3. Audio: Although we can disable audio, that really diminishes the user experience, especially if we are using a hosted browser so users can access flash content.  Let’s keep audio enabled, but only provide medium sound quality, which will give better performance.

The last thing we must be concerned with is that these settings do not interfere with other users. Not everyone is going to have an iPad.  Even iPad users will still access their virtual desktops/applications over other devices.  We don’t want these security/optimization settings from impacting others.  In order to accommodate iPad users, we need to create a policy with all of these settings and apply the policy to only iPad devices. By filtering on the client name of iPhone* and iPad*, we can accomplish just that.

Remember, it’s a balance between providing an acceptable user experience, while allowing for performance and security.  By tweaking the policy we can provide. So before your first user tries to use the iPad on your XenDesktop and XenApp environments, better get your infrastructure ready. No matter what you do, users will start to use their iPads to change how they access their applications. They iPad might even have an impact on what devices they use to do their work.  To get ready, you need to prepare and secure your environment appropriately.

Daniel Feller
Lead Architect – Worldwide Consulting Solutions
Citrix Systems, Inc.
Blog: Virtualize My Desktop

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Your primary desktop is a


Fill in the blank if you will.  There are many people who are super excited about the upcoming release of the latest tablet PCs (iPad, Slate, etc).  I recently received a comment from someone on Facebook related to a previous blog saying that the iPad Will Not Replace Your Desktop.  The comment basically said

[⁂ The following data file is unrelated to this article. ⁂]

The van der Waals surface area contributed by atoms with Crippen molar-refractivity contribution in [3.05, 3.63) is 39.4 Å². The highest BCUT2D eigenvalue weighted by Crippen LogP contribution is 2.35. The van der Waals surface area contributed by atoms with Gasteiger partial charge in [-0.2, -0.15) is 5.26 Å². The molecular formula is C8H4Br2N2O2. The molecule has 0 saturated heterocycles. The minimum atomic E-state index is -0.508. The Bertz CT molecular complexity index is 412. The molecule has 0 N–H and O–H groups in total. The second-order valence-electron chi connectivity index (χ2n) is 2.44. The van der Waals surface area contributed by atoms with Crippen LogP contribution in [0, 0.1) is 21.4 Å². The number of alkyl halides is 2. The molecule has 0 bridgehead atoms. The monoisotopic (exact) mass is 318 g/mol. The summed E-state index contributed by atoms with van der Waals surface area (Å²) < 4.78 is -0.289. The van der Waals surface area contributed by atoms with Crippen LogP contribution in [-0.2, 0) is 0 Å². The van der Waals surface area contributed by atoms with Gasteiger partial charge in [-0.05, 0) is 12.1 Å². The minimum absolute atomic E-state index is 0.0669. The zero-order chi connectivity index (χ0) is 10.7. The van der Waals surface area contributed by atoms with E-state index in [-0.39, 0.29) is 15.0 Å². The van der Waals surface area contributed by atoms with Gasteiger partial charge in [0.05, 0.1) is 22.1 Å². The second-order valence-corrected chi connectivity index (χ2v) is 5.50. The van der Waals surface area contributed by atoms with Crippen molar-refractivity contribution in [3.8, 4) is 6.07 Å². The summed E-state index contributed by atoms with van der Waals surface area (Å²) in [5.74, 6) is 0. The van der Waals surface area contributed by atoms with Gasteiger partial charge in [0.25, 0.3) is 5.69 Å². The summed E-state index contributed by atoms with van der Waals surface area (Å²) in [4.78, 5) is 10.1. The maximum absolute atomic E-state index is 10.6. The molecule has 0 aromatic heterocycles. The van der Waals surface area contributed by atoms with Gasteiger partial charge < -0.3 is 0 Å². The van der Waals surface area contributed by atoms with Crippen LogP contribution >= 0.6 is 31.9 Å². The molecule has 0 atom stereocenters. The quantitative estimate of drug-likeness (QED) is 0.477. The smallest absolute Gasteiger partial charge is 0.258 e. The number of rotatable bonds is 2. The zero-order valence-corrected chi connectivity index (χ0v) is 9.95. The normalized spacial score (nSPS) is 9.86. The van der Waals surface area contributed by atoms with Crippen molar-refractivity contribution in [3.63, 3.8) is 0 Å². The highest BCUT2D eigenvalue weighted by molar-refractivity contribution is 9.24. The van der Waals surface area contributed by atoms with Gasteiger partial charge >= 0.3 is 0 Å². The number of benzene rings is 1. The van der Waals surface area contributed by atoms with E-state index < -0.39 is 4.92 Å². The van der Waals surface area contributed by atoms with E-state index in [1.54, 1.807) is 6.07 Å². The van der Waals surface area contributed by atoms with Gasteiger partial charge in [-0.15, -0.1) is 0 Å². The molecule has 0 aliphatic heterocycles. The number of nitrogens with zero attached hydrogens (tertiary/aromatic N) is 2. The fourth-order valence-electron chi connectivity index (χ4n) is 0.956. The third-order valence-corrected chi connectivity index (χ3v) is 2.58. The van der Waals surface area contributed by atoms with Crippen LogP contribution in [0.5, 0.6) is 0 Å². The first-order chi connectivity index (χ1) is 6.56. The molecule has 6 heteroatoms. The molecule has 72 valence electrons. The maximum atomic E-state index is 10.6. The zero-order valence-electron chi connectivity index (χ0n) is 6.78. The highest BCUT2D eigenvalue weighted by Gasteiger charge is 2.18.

Does the iPad and like devices need to be fully functional to be successful?  How many people have more than one mobile device like a laptop and a netbook?”
That is an interesting question.  But I’m starting to wonder if we need a laptop and an iPad?  Do we need a laptop and a netbook?  Depending on what you do, the iPad or the netbook could potentially replace your laptop.  As I see it, most users have a smartphone and a main work computer, for many that is a laptop because they require a larger form factor device while not in their office.  But what if we did the following:

•    Main computer: Thin client
•    Mobile computer: iPad/Netbook
•    Ultra-mobile computer: Smartphone

If we have Citrix Receiver on all of these devices, we access the same applications/data/environment.

Think about all of the problems we hear about with laptops: stolen, dropped, lost, expensive, etc.  If we went down the virtual desktop route, stolen, broken or lost laptops would not be a problem because your data would be in the data center with your virtual desktop.  So why use a laptop?

Is it possible that tablets and netbooks could mean that those of us with laptops can toss them away?  If the tablets/netbooks provides us with a connection to a virtual desktop from anywhere, why would we need the laptop functionality?

Of course this won’t work for everyone. Some people will need a laptop. But what we will see in the coming months/years is a much more diverse end point environment. We know this is coming, so it is  good idea to start planning how you will integrate all of these endpoints into your infrastructure while still trying to keep the environments secure.